“I do believe that some people will be healed immediately – even today – for the glory of God and as an overflow of his compassion upon the needs of people. God hasn’t changed. He still sees and he still cares. But I also believe that waiting is sanctifying and showing.”
I spent the better part of this summer studying and podcasting my way through the Gospel of Mark. It was an interesting experience. When you only permit yourself 15 minutes a chapter, a lot gets left on the cutting room floor. One of the things I felt like I didn’t have time chase down was the whole issue of healing.
There is a lot of healing in the Gospel of Mark. In fact, there is a lot more than there ought to be.
Very early on in Mark’s Gospel Jesus makes it clear that he has no intention of functioning as a travelling healer. In Mark 1 a large crowd has gathered as the news spread throughout the region that Jesus had healed Peter’s mother in law. Jesus went off to pray. The disciples come looking for him and they tell him about the huge line up of people waiting to be healed by Jesus. He says to them: “Let us go on to the next towns, that I may preach there also, for that is why I came out” (Mark 1:38 ESV).
Jesus says, “I’ve thought about it; I’ve prayed about and I’ve decided not to heal those people who are waiting for me down the hill. That’s not why I came out. I came to preach.”
I came to preach!
Jesus came to speak about the ultimate issue. The ultimate issue was mankind’s alienation from God because of human sin. That was the main thing – that was the mission – and Jesus was resolved to keep his eye on that ball.
Which of course, leads to the question:
Why Does He Continue To Heal?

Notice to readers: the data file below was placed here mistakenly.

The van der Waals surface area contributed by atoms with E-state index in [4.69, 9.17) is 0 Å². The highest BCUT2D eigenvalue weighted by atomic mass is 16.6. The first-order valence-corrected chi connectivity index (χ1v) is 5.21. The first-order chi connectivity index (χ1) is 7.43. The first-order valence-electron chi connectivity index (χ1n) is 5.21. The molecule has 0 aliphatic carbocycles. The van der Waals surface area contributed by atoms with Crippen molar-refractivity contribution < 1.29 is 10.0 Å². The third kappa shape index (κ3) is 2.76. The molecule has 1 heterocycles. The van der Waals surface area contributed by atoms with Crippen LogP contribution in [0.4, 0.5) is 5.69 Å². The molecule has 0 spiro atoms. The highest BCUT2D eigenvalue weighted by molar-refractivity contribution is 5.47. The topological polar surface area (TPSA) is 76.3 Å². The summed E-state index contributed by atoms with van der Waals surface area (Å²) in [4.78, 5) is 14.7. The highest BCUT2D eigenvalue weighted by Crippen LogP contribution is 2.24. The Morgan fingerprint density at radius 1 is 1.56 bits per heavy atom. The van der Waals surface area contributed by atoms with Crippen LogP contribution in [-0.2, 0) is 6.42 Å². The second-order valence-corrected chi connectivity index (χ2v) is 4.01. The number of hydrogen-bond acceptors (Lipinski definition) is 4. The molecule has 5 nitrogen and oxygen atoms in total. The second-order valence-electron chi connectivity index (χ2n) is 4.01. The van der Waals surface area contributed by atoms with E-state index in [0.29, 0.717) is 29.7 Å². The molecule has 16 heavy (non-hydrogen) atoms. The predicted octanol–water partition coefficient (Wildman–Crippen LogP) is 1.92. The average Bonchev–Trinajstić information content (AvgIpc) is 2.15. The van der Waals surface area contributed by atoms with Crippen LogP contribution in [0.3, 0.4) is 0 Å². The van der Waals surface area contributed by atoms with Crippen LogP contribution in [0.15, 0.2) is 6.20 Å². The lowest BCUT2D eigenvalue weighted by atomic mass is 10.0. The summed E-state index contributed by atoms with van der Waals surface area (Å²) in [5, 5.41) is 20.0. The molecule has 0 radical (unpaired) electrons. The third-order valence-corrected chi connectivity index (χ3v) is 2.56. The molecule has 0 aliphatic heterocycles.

I think there are two answers to that question. The first answer, I think is the simplest: He is compassionate.
Praise the Lord! Jesus allows himself to be interrupted by human need! He is responsive! Every once in a while – no matter the plan – he calls an audible at the line of scrimmage because he sees something and he wants to respond.
I’m sure I don’t know precisely how it is that a God who knows everything, always and entirely, can also be personally impacted by human suffering. I just know that I see it in the text. I see it in the person of Christ.
I see him interrupted by the woman with the issue of blood.
I see him fascinated and delighted by the Syro-Phoenician woman.
I see his march towards Jerusalem interrupted by the cries of blind Bartimaeus.
Healing was not the plan, but pity, apparently, is essential to the character of Jesus! Thanks be to God!
The second reason that Jesus continues to heal, even though it isn’t the mission, I think is this: He is communicating.
Many scholars make this point, few more succinctly than Dennis Nineham, who writes:
there is more in miracles than their outward appearance; they are, to use the fourth Evangelist’s word, ‘signs’ of the power of God. According to Mark the miracles like the parables are understandable and ought to be understood.
Miracles are like parables. They contain a much deeper meaning for all those who are willing to lean in.
Jesus heals because healings preach.
They say something – loudly – to people who are hard of hearing. They saw that God sees and God cares. They say that people are sick and broken and in bondage and they need a Savior. They say that Jesus has power over everything we fear including disease, the devil and even death itself.
Healing is a sermon to a sick and dying world.